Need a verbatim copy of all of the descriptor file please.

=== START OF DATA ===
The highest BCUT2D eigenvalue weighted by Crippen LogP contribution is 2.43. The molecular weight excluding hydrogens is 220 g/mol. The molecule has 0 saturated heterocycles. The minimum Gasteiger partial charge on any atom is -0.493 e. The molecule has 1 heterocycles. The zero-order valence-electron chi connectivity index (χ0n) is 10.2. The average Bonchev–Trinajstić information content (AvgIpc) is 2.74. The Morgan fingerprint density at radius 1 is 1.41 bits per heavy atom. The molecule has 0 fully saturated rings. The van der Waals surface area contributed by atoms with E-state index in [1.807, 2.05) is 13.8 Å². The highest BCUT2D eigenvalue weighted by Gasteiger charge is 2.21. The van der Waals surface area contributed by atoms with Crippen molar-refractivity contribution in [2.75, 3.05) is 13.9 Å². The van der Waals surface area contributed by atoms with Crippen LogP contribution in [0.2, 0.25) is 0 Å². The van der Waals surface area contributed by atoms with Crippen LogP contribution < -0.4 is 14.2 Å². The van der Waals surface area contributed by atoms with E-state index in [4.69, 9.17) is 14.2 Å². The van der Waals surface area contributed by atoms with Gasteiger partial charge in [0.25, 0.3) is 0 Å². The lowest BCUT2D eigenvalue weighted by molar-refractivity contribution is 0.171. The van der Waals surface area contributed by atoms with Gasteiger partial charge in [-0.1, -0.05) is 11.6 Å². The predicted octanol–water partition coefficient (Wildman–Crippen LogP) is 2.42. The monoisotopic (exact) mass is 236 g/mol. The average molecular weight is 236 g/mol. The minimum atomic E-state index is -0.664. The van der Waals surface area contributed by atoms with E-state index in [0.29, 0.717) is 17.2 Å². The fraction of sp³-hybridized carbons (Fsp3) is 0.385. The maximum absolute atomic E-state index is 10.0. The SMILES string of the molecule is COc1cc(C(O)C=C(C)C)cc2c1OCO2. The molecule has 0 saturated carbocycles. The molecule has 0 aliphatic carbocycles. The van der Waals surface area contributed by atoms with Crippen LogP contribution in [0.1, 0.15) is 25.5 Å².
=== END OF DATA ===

The highest BCUT2D eigenvalue weighted by Crippen LogP contribution is 2.43. The molecular weight excluding hydrogens is 220 g/mol. The molecule has 0 saturated heterocycles. The minimum Gasteiger partial charge on any atom is -0.493 e. The molecule has 1 heterocycles. The zero-order valence-electron chi connectivity index (χ0n) is 10.2. The average Bonchev–Trinajstić information content (AvgIpc) is 2.74. The Morgan fingerprint density at radius 1 is 1.41 bits per heavy atom. The molecule has 0 fully saturated rings. The van der Waals surface area contributed by atoms with E-state index in [1.807, 2.05) is 13.8 Å². The highest BCUT2D eigenvalue weighted by Gasteiger charge is 2.21. The van der Waals surface area contributed by atoms with Crippen molar-refractivity contribution in [2.75, 3.05) is 13.9 Å². The van der Waals surface area contributed by atoms with Crippen LogP contribution in [0.2, 0.25) is 0 Å². The van der Waals surface area contributed by atoms with Crippen LogP contribution < -0.4 is 14.2 Å². The van der Waals surface area contributed by atoms with E-state index in [4.69, 9.17) is 14.2 Å². The van der Waals surface area contributed by atoms with Gasteiger partial charge in [0.25, 0.3) is 0 Å². The lowest BCUT2D eigenvalue weighted by molar-refractivity contribution is 0.171. The van der Waals surface area contributed by atoms with Gasteiger partial charge in [-0.1, -0.05) is 11.6 Å². The predicted octanol–water partition coefficient (Wildman–Crippen LogP) is 2.42. The monoisotopic (exact) mass is 236 g/mol. The average molecular weight is 236 g/mol. The minimum atomic E-state index is -0.664. The van der Waals surface area contributed by atoms with E-state index in [0.29, 0.717) is 17.2 Å². The fraction of sp³-hybridized carbons (Fsp3) is 0.385. The maximum absolute atomic E-state index is 10.0. The SMILES string of the molecule is COc1cc(C(O)C=C(C)C)cc2c1OCO2. The molecule has 0 saturated carbocycles. The molecule has 0 aliphatic carbocycles. The van der Waals surface area contributed by atoms with Crippen LogP contribution in [0.1, 0.15) is 25.5 Å².